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Is It Possible to Boost Metabolism After Antidepressant Gain?

Despite the popularity of this drug class, unanswered questions remain.

Key points

  • Some people may struggle with returning to pre-treatment weight after they stop taking antidepressants.
  • Reasons for consideration include sleep pattern changes, food intake, and decreased muscle mass.
  • Starting a new type of physical activity may help accelerate weight loss.

“Why can’t I lose the weight I gained on my antidepressant?”

This question is asked frequently by formerly normal-weight individuals who, to their chagrin and dismay, find their weight increased by 5 to 40 pounds (or more) after treatment with antidepressants.

They assumed that once they had ceased treatment, the weight would fall off. After all, the drug(s) which seemed to hijack their appetite and run away with it, was now out of their bodies. Their eating returned to its healthy, appropriate caloric level, and they had resumed exercising. So why did the numbers on the scale refuse to move downward?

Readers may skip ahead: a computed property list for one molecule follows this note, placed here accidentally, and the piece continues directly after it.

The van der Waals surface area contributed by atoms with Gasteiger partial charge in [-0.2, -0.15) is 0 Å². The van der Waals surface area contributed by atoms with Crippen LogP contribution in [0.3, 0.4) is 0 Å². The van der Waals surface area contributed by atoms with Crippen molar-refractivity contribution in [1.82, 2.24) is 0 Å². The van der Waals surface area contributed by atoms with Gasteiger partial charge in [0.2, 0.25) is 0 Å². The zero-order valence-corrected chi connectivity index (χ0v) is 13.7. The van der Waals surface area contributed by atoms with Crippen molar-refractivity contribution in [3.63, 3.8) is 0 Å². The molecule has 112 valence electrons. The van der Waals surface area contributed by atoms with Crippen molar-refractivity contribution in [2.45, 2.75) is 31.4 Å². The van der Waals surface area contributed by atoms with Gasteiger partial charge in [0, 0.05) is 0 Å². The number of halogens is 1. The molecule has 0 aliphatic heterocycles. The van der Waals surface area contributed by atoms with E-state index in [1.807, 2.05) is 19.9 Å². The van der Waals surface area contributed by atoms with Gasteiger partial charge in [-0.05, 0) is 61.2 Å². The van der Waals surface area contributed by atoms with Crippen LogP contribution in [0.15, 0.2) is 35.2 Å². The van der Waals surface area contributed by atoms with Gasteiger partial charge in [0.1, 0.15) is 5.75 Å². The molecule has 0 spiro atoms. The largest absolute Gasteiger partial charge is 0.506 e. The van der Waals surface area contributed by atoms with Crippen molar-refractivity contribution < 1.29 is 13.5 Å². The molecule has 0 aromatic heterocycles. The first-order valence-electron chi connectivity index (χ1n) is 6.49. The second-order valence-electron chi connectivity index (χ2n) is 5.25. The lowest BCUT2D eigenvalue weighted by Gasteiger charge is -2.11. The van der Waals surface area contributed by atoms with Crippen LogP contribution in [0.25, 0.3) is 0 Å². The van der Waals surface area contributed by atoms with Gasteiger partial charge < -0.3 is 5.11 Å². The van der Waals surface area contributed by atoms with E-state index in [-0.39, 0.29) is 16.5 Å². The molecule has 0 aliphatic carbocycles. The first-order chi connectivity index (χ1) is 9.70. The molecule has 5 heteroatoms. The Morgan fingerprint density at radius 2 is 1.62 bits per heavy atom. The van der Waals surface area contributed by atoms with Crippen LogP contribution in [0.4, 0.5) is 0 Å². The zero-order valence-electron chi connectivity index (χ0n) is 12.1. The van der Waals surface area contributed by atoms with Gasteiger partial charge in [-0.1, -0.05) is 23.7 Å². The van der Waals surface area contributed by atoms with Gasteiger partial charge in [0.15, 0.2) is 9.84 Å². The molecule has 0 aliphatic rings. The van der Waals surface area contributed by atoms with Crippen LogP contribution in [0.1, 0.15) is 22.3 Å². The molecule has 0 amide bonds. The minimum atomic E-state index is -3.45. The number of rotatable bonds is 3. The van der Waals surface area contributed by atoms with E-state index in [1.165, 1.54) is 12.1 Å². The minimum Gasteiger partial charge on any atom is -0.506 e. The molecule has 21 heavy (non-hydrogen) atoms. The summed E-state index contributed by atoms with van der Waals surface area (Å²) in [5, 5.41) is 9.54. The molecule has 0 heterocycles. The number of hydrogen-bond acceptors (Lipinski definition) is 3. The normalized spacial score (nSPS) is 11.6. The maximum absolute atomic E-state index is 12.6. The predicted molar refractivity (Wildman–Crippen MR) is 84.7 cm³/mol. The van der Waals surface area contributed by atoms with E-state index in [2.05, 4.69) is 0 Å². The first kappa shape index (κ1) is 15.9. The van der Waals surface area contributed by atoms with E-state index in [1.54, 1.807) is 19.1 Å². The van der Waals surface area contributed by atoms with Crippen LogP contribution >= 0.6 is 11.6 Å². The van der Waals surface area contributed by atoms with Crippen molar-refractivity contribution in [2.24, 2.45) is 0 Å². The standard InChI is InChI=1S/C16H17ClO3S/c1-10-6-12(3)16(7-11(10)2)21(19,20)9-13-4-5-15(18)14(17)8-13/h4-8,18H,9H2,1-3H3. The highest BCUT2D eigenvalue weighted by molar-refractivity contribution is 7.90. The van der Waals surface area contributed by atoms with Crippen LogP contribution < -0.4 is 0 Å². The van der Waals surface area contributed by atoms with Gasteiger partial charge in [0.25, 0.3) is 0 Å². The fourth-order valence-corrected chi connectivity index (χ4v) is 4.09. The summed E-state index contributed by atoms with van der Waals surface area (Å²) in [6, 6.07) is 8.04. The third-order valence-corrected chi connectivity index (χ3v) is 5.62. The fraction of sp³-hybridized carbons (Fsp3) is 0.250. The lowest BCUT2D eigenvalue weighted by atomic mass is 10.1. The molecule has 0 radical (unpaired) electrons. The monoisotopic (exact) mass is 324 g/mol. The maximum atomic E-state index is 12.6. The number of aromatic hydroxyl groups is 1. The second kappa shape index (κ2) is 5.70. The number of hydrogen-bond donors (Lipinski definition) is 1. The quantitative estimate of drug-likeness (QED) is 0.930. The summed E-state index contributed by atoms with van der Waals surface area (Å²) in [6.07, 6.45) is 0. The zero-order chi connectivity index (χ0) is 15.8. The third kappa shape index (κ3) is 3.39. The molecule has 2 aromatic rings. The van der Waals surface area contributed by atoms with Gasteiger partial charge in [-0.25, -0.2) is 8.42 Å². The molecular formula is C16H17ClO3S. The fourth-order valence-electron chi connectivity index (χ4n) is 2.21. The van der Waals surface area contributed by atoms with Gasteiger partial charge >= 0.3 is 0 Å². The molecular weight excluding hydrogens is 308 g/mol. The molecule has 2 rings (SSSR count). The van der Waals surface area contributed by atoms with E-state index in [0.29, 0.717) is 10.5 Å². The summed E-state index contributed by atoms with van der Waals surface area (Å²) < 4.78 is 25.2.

To be sure, many do find themselves able to return to a pre-treatment weight, and although the possibility of regaining that weight should they have to start another antidepressant treatment regimen is something they worry about, for now they are pleased to find themselves at their former size.

But for some, this doesn’t happen. The 10 or 30 pounds gained a few years ago on the antidepressant are still there. Diets are tried, both the fads and the conventional. A few pounds may be lost, but they are insignificant given the amount that the individual wants to lose. Exercise regimens are begun and followed, although sometimes this is frustrating because the extra pounds make exercise difficult and often less enjoyable.